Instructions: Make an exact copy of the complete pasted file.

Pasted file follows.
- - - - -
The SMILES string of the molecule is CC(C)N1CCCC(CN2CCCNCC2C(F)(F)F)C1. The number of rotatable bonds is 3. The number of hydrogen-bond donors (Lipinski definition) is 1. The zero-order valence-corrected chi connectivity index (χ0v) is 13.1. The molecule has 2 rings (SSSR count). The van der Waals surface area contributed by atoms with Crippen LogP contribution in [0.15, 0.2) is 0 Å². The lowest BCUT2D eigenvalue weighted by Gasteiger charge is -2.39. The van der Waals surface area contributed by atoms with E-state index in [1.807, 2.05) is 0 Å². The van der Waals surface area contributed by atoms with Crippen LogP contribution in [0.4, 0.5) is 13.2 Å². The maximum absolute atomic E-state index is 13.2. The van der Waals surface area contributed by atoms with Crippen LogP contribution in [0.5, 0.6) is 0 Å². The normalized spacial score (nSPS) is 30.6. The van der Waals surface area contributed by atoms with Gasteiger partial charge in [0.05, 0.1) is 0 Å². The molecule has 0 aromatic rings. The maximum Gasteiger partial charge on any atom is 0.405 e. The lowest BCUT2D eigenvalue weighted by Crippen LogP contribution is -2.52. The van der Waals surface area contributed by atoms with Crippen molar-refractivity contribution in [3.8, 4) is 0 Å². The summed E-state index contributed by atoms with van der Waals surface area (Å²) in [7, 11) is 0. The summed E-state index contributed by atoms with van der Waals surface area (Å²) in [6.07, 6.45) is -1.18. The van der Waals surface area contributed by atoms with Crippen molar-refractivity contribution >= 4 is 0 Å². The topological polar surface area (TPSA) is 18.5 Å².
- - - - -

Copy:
The SMILES string of the molecule is CC(C)N1CCCC(CN2CCCNCC2C(F)(F)F)C1. The number of rotatable bonds is 3. The number of hydrogen-bond donors (Lipinski definition) is 1. The zero-order valence-corrected chi connectivity index (χ0v) is 13.1. The molecule has 2 rings (SSSR count). The van der Waals surface area contributed by atoms with Crippen LogP contribution in [0.15, 0.2) is 0 Å². The lowest BCUT2D eigenvalue weighted by Gasteiger charge is -2.39. The van der Waals surface area contributed by atoms with E-state index in [1.807, 2.05) is 0 Å². The van der Waals surface area contributed by atoms with Crippen LogP contribution in [0.4, 0.5) is 13.2 Å². The maximum absolute atomic E-state index is 13.2. The van der Waals surface area contributed by atoms with Crippen LogP contribution in [0.5, 0.6) is 0 Å². The normalized spacial score (nSPS) is 30.6. The van der Waals surface area contributed by atoms with Gasteiger partial charge in [0.05, 0.1) is 0 Å². The molecule has 0 aromatic rings. The maximum Gasteiger partial charge on any atom is 0.405 e. The lowest BCUT2D eigenvalue weighted by Crippen LogP contribution is -2.52. The van der Waals surface area contributed by atoms with Crippen molar-refractivity contribution in [3.8, 4) is 0 Å². The summed E-state index contributed by atoms with van der Waals surface area (Å²) in [7, 11) is 0. The summed E-state index contributed by atoms with van der Waals surface area (Å²) in [6.07, 6.45) is -1.18. The van der Waals surface area contributed by atoms with Crippen molar-refractivity contribution >= 4 is 0 Å². The topological polar surface area (TPSA) is 18.5 Å².